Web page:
Although our class begins with the Renaissance, it is a good idea to familiarize yourself with at least some of the main issues in western art prior to our period of study. For a more thorough introduction to this period of art, I recommend taking Art 187 at some point during your time at Miami.

The below content is primarily for context before our class on 14th century art.


One of the main themes from the history of art prior to the Renaissance centers around representation. What does it mean to represent something in a work of art? What should the relationship between image and referent object/person/place be? In ancient Greece and Rome, many artists attempted to replicate reality (or more often, an ideal version of reality) to the best of their ability. This is particularly apparent in the classical Greek sculptural tradition, which is also influenced by humanism.

Smarthistory: Polykleitos, Spear bearer

Representation continued to be a point of interest after the rise of Christianity in Europe, especially during the Byzantine Empire. Given the proscription against idolatry in monotheism, artists and scholars rigorously debated about the appropriateness of representing divine figures in art–even going so far as to destroy existing works of art deemed idolatrous–during the Iconoclastic Controversy in the 8th and 9th centuries.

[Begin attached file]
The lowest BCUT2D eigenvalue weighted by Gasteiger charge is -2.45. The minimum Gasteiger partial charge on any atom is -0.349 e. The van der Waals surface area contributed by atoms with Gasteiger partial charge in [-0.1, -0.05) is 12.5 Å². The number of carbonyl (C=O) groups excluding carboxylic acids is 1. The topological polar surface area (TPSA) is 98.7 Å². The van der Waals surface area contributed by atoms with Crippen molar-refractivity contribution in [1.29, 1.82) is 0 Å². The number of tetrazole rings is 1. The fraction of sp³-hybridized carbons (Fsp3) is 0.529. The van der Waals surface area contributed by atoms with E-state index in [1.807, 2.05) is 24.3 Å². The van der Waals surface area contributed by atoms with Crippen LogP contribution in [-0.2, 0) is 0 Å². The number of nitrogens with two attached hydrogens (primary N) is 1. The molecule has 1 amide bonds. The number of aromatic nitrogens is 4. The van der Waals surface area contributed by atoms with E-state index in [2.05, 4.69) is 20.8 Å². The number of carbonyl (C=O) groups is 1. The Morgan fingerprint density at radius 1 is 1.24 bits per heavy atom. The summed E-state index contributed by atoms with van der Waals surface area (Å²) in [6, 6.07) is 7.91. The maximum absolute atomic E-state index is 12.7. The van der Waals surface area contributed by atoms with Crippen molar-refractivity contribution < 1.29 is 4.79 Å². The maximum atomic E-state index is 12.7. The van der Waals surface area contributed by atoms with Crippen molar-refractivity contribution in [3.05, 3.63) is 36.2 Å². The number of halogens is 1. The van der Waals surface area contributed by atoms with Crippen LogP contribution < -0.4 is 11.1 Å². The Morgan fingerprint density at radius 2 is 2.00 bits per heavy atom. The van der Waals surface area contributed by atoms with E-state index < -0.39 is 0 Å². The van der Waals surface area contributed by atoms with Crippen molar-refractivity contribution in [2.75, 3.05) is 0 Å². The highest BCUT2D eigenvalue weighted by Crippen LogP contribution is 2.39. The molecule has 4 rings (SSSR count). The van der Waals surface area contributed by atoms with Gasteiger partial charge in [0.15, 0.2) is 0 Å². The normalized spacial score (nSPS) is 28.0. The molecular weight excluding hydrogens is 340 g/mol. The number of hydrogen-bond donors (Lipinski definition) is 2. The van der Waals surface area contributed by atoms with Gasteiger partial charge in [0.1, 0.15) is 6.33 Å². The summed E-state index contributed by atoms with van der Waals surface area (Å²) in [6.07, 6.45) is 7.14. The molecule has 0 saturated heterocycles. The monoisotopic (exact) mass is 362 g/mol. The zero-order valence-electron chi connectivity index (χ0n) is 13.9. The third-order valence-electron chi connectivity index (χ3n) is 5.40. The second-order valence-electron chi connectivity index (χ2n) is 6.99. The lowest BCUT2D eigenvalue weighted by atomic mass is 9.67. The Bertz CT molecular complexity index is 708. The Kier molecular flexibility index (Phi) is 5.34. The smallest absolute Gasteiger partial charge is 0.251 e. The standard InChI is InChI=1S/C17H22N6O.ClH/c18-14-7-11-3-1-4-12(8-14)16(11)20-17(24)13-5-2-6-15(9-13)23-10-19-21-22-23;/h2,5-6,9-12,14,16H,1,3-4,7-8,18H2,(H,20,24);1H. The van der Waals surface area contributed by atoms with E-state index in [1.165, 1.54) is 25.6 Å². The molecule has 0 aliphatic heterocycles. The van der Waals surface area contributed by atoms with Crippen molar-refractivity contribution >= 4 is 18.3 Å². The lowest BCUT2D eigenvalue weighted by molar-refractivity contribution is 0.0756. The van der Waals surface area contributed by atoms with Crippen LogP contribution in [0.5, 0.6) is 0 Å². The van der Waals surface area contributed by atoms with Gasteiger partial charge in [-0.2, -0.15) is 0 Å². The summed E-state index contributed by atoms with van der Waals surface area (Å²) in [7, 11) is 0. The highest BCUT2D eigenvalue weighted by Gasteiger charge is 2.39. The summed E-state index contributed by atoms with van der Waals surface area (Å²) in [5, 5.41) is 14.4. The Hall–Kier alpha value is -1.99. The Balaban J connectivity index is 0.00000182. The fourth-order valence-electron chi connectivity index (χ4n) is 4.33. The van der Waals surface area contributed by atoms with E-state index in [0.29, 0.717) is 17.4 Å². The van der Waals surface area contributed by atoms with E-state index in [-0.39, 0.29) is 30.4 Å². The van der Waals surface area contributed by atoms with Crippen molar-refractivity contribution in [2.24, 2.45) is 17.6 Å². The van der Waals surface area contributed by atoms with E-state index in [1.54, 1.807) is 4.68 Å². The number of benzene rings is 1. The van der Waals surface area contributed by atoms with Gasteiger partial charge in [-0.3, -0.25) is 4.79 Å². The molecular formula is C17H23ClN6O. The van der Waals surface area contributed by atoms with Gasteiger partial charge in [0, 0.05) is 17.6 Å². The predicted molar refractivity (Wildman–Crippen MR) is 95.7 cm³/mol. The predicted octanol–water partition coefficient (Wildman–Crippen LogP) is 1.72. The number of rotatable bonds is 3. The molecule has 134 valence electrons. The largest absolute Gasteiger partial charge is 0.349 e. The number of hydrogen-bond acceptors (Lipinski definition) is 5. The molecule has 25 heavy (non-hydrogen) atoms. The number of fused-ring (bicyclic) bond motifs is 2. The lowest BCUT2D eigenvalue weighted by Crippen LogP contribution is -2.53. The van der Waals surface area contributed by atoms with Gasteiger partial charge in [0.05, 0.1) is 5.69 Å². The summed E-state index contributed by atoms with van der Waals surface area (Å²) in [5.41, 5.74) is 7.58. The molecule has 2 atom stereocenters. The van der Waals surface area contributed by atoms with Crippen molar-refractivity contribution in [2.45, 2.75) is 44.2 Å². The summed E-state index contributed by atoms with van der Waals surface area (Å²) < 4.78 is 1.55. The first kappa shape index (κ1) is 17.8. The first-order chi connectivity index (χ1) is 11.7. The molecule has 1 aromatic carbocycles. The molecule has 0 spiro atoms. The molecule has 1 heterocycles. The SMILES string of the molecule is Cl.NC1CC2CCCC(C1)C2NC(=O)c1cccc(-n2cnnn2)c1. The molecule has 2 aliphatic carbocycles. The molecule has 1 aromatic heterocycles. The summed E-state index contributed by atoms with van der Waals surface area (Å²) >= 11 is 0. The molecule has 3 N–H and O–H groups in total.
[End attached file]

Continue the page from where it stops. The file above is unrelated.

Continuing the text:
Smarthistory: the Image in Early Medieval Art

Smarthistory: Iconoclastic Controversy

Optional: Met: Life of Jesus of Nazareth (useful resource if you are unfamiliar with the central figures and narrative of Christian art)

Despite this debate, Christian imagery continued to dominate western art, and Christian subject matter will continue to figure into the rest of Unit 1 of this course. The styles that artists use to depict these topics, however, will change significantly.


As you may have noticed in the iconoclasm article, the visual styles of the Byzantine Empire were quite different from that of ancient Greece, less seemingly “real” and more stylized. An example of this tendency in later medieval art can be seen in the Bayeux Tapestry, a work that uses images to tell a story. As you watch the video, notice the relatively flat sense of space and volume.

BBC: Bayeux Tapestry

As we transition to the Renaissance, keep in mind what medieval art looked like. In discussions about style, we are not making judgments as to whether or not one style is “better” simply because it is or is not more realistic. Rather we can locate larger cultural and societal structures and concepts in the manner of representation artists choose.

For more on medieval art (and why the “Dark Ages” weren’t so dark at all!) navigate some of the other stories on the Middle Ages section of Smarthistory.